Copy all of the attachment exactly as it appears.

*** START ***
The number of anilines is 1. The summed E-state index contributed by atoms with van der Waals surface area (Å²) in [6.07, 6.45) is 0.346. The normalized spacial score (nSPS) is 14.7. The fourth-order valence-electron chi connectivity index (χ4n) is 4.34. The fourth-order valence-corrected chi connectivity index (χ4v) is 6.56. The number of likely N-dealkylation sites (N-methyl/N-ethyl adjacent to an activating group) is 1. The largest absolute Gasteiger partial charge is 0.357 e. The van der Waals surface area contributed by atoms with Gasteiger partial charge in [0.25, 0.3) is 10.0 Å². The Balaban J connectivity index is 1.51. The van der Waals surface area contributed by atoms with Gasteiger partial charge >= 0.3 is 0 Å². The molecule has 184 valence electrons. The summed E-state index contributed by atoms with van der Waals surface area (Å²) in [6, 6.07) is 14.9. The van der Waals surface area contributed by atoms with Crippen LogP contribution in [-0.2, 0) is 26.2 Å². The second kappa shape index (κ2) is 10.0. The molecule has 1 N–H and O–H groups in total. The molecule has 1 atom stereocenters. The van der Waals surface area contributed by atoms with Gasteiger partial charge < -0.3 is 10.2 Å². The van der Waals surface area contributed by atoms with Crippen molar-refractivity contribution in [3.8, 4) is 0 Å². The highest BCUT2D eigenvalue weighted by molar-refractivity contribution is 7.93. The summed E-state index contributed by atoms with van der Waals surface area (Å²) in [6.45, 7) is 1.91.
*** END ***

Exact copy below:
The number of anilines is 1. The summed E-state index contributed by atoms with van der Waals surface area (Å²) in [6.07, 6.45) is 0.346. The normalized spacial score (nSPS) is 14.7. The fourth-order valence-electron chi connectivity index (χ4n) is 4.34. The fourth-order valence-corrected chi connectivity index (χ4v) is 6.56. The number of likely N-dealkylation sites (N-methyl/N-ethyl adjacent to an activating group) is 1. The largest absolute Gasteiger partial charge is 0.357 e. The van der Waals surface area contributed by atoms with Gasteiger partial charge in [0.25, 0.3) is 10.0 Å². The Balaban J connectivity index is 1.51. The van der Waals surface area contributed by atoms with Gasteiger partial charge >= 0.3 is 0 Å². The molecule has 184 valence electrons. The summed E-state index contributed by atoms with van der Waals surface area (Å²) in [6, 6.07) is 14.9. The van der Waals surface area contributed by atoms with Crippen LogP contribution in [-0.2, 0) is 26.2 Å². The second kappa shape index (κ2) is 10.0. The molecule has 1 N–H and O–H groups in total. The molecule has 1 atom stereocenters. The van der Waals surface area contributed by atoms with Gasteiger partial charge < -0.3 is 10.2 Å². The van der Waals surface area contributed by atoms with Crippen molar-refractivity contribution in [3.8, 4) is 0 Å². The highest BCUT2D eigenvalue weighted by molar-refractivity contribution is 7.93. The summed E-state index contributed by atoms with van der Waals surface area (Å²) in [6.45, 7) is 1.91.